During a drought, the state or local government may establish outdoor water restrictions. If the state establishes baseline rules, the local government may enact further restrictive measures if deemed necessary. Learn more about what local water restrictions and bans mean for you.
Why Restrictions are Put in Place
You may initially be upset at the idea of water restrictions, but it’s very important to follow them. Water bans are often enacted for the following reasons:
- Drought: Sure, your lawn may turn yellow when you abide by the local water restrictions during a drought, but you help reserve water for more essential purposes, such as drinking, showering, cooking, flushing toilets and fire fighting. After all, with drought comes the increased chance of natural and man-made forest fires, which can devastate entire communities.
- Problems with the water source: The water main might break or the water tower or reservoir in your area may experience a malfunction. If this happens, a water restriction may be established on a very local and temporary basis.
- Permanent water shortage: Some water restrictions are permanent because increasing populations create a continuous water shortage. In some places, outdoor water use is restricted to recycled grey water to preserve fresh water for human use.
What Various Restrictions Mean
Water restrictions vary greatly depending on the severity of the issue that caused the ban in the first place. They affect all sorts of outdoor recreational water use, including:
- Lawn irrigation and the use of broken sprinkler heads that “water” paved areas
- Car washing
- Swimming pools and water slides
- The use of water to clean paved areas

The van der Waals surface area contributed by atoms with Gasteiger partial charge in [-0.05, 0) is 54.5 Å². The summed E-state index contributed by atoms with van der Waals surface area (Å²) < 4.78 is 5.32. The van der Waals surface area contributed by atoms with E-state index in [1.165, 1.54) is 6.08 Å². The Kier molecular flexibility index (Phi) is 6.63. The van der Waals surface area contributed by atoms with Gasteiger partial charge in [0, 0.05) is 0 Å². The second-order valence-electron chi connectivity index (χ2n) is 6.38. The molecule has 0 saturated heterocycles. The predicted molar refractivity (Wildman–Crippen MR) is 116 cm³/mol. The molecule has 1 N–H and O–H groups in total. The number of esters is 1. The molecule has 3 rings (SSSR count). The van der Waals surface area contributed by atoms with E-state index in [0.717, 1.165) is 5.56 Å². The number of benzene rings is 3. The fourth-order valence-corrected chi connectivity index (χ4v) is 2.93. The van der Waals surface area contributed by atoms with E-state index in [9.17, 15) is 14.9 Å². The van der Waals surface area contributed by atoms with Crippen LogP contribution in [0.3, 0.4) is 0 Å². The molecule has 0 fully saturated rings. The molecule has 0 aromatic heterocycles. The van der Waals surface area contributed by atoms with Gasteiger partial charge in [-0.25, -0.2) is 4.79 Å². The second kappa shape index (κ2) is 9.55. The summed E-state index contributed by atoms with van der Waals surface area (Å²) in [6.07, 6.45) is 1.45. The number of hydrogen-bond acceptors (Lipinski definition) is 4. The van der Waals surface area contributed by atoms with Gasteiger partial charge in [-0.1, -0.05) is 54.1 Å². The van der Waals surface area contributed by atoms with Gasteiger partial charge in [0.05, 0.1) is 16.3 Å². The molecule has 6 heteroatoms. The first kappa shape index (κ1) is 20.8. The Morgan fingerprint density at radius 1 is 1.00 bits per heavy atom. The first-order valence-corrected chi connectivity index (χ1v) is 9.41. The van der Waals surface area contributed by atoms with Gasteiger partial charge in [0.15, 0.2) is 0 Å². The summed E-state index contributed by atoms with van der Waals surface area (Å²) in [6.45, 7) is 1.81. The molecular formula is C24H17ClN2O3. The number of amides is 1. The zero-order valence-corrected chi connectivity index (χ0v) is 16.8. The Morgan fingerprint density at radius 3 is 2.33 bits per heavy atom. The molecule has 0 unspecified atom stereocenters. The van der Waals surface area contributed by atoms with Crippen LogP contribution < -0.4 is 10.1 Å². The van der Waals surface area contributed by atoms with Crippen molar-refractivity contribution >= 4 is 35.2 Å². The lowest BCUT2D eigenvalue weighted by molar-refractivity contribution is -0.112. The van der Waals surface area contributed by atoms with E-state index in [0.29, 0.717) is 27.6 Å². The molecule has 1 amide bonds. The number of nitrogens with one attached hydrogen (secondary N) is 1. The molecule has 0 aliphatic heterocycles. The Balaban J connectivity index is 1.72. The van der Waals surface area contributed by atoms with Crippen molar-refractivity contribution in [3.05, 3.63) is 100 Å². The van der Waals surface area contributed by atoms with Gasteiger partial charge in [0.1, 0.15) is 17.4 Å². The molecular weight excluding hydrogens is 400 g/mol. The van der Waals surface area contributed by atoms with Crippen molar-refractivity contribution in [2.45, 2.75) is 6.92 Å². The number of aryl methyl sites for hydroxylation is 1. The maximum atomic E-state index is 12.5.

Specific types of water use restrictions you may come across include:
- Odd/even lawn watering restrictions: This is when homes with odd-numbered addresses are only allowed to water on odd-numbered dates, and even-numbered addresses can only water on even-numbered dates.
- Day-of-the-week restrictions: This is when everyone in the area may only use outdoor water on specific days of the week.
- Time-of-day restrictions: This restriction relates specifically to the time of day people can use water. It often prohibits lawn watering and other outdoor water activities between late morning and early evening.
Businesses that rely on water for their operations – such as car washes, landscaping companies or greenhouses – are usually not exempt from these water restrictions. Any individual or business that ignores a ban is first given a warning followed by a fine. If they continue to use water inappropriately, the local water authority may cut off the home’s or business’s water supply entirely.
Where Certain Restrictions are More Common
Residents living in desert regions of the US are more likely to experience water bans. The specific states with the most stringent outdoor water use restrictions include:
- New Mexico
The US Drought Monitor shows that the entire state of California is currently experiencing a historic drought. Officials tightened regulations more than ever on July 29, the same day millions of gallons of water dumped from a ruptured water main near the UCLA campus. The current restrictions include:
- Hosing down driveways and sidewalks is prohibited.
- Watering outdoor landscapes is banned if it causes excessive runoff.
- Decorative water features are prohibited unless they have recirculation systems.
- Hose-washing a car is only allowed if the hose is fitted with a shut-off nozzle.
- The regulations remain in effect for the next 270 days and offenders are subject to a fine of $500 per day.
Even if you don’t currently have water restrictions in your area, it’s smart to make conservative water choices every day. Please contact The Grounds Guys® to learn water conservation tips.